Family Ties

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“Insight for the Young and Unrestrained” is an original weekly column appearing every Thursday at, by Gregory V. Diehl. Gregory is a writer, musician, educator, and coach for young people at Archived columns can be found here. IYU-only RSS feed available here.

I’ve been thinking a lot about social bonds lately, as it has taken me an unfortunately long time to learn how to really connect with other people. I think the experience of coming from a place of psychological isolation from my others has given me a unique perspective on the process of friendship and familial bonding. It’s also made me so very appreciative of how far I’ve come in learning the skill of connection.

It seems it’s in our nature to generalize the identities of the masses of people we tend to only marginally interact with every day. Our brains simply aren’t shaped to construct and recognize personal identities for every single face we pass in the street, or everyone we share a few sentences with as we go about our days. We handle this by generalizing individuals with common traits into large and ill-defined groups. There’s not really any harm in this, initially, and in fact it seems to be a necessary aspect of how our minds make sense of the world and other people.

It becomes a problem when the stereotypes and generalizations we construct or inherit about people prevent us from actually getting to know them as individuals. It takes a surprising amount of effort and mental acuity to invest the energy necessary to really come to know someone else, and I think it is primarily this laziness which prevents most people from really getting to know each other. They only recognize each other as the social identities and masks they wear to get by in a world of superficial anonymity.

The people we really bond with are those who we’ve allowed ourselves to get to know more personally. Ultimately, we see them as extensions of ourselves. The frequency with which we accomplish this depends on the quality of the people around us, but more importantly on how open we are to making these bonds in the first place, which may mean expanding ourselves further than we are comfortable doing. The moment we start to care about someone else, we open ourselves up to a whole new world of emotional sensitivity, which means greater joys and also potentially greater sorrows.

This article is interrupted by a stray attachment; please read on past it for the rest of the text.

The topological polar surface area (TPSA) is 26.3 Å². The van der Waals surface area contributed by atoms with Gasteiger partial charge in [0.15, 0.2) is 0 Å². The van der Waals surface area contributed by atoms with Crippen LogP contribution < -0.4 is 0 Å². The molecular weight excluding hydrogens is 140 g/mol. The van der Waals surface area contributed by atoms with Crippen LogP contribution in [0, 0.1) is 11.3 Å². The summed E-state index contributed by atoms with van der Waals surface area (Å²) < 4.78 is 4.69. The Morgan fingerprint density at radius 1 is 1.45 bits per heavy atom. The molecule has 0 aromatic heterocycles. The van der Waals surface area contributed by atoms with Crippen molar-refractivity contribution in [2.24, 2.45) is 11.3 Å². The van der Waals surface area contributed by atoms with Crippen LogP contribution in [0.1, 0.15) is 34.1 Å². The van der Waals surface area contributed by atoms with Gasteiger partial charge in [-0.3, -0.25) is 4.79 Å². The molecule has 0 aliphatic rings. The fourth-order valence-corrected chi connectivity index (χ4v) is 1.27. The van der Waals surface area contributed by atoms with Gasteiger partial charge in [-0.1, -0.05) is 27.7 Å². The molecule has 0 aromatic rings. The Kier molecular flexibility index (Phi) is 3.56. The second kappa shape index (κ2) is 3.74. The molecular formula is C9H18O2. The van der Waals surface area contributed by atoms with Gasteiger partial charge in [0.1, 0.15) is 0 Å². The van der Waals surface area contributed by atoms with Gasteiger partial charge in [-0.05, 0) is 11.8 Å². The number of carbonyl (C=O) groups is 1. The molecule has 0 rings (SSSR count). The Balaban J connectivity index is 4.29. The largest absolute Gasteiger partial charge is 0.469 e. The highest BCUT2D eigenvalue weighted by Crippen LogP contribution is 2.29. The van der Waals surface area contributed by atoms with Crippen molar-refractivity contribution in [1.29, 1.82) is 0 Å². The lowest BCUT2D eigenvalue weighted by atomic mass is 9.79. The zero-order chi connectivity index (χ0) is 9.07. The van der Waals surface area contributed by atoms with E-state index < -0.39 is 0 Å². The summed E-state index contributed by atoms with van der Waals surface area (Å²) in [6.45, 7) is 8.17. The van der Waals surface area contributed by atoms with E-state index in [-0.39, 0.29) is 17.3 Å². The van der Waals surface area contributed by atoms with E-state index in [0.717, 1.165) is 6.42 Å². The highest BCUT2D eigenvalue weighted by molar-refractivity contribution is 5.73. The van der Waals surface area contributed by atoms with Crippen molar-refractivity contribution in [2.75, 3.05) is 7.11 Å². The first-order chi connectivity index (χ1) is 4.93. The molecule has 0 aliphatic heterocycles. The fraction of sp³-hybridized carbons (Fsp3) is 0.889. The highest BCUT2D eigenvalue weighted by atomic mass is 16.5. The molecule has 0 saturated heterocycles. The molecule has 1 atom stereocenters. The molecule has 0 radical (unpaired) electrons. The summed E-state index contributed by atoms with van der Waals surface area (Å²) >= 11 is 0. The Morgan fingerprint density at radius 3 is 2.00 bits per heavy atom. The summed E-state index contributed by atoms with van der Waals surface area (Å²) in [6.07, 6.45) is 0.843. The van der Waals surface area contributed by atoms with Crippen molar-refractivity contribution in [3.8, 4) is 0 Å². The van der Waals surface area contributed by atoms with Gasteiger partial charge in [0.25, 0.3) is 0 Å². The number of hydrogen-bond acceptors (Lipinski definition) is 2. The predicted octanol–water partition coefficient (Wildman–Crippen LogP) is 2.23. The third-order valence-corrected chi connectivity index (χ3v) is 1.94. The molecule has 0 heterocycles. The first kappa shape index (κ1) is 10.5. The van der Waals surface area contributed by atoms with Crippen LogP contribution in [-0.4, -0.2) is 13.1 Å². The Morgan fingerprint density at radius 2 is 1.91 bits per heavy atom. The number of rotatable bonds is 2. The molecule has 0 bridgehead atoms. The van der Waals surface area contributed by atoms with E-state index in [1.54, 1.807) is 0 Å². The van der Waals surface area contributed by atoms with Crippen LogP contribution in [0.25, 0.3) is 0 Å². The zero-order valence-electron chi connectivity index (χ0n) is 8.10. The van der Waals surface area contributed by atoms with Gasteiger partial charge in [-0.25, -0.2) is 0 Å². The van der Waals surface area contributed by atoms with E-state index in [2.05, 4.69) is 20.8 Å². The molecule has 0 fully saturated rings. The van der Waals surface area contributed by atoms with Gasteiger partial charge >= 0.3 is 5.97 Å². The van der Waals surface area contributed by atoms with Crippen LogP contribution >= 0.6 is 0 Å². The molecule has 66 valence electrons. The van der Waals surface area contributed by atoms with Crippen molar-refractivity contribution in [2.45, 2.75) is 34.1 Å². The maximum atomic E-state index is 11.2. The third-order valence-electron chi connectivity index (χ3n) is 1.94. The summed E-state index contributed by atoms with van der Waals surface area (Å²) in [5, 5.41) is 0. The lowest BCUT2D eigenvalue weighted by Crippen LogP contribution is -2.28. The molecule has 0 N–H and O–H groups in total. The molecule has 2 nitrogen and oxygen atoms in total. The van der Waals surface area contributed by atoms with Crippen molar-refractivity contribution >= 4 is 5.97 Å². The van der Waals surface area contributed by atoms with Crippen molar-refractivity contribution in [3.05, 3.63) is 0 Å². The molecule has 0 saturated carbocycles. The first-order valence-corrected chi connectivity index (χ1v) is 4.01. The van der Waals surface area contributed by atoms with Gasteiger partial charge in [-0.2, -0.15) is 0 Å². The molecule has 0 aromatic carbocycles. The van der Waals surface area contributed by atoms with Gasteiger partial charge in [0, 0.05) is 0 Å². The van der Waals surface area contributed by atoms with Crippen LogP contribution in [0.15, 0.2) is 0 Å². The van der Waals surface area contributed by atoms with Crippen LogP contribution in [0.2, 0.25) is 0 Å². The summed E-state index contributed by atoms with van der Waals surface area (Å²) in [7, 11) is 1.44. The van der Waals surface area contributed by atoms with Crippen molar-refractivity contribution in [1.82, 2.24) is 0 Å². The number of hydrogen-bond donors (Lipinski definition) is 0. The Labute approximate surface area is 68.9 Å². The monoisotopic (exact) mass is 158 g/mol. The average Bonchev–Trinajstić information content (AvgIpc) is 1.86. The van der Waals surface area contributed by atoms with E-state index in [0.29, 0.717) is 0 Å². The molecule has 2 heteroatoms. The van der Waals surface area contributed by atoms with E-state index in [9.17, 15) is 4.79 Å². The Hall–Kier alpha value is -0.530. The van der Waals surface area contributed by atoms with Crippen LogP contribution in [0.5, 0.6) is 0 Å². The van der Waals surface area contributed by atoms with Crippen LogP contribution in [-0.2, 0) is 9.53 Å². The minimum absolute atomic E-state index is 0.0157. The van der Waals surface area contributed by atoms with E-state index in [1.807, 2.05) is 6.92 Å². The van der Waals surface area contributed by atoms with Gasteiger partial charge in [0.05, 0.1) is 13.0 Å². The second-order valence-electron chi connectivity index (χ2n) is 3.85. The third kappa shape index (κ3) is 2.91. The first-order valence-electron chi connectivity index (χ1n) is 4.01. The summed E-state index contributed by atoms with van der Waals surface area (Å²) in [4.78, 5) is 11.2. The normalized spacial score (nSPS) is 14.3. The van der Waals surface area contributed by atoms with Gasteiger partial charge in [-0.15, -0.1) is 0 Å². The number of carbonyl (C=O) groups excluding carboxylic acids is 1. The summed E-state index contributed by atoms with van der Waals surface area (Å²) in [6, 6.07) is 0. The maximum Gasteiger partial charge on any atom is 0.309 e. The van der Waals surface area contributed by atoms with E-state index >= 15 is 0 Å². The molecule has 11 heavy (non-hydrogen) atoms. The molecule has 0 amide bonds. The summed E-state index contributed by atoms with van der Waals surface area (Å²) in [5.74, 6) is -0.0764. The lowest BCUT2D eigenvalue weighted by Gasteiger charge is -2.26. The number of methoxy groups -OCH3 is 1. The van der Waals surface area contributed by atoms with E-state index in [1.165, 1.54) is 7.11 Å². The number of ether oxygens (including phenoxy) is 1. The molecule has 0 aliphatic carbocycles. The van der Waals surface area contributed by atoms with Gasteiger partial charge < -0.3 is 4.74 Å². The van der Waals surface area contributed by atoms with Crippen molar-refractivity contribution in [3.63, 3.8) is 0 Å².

The people we learn to call family are the ones we’ve fully accepted into the folds of our minds. It’s easiest to reach this level of social kinship with the people we’ve grown up with, especially if they are blood relatives and thus share many physical and psychological attributes. But there’s no reason to end the continual expansion of this process as we age. It may become harder to keep growing and letting new members into the club as our identities solidify, but that’s only all the more reason to keep ourselves forever loose and growing.

I’m so incredibly grateful for the people I’ve learned to love and accept into my growing sense of identity, and who in turn have reciprocated this care and kindness back onto me. Love is a skill that must be honed by those who lack it, or they will remain damned to walk the earth alone. But healthy socialization isn’t just a luxury for the extroverts and social butterflies of the world. It’s a necessary part of the process to becoming a fully-functioning human being in an insane world. For me and many others, it’s among the most difficult of steps along the journey.

If you truly cherish what you have with your “family”, don’t let it stop. Keep growing and spreading this gift onto any others in your life who are worthy of your attention. Sometimes all someone needs is a little push in the right direction. It was only a series of little pushes which eventually brought me out of the shadows of isolation and has allowed me to see others as they really are. This has made all the difference in the world to my quality of life on earth.

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Gregory Diehl left California at 18 to explore our world and find himself. He has lived and worked in 45 countries so far, offering straightforward solutions to seekers of honest advice and compassionate support in the development of their identities. His first book, Brand Identity Breakthrough, is an Amazon business bestseller. His new book, Travel As Transformation, chronicles the personal evolution worldwide exploration has brought to him and others. Find him at: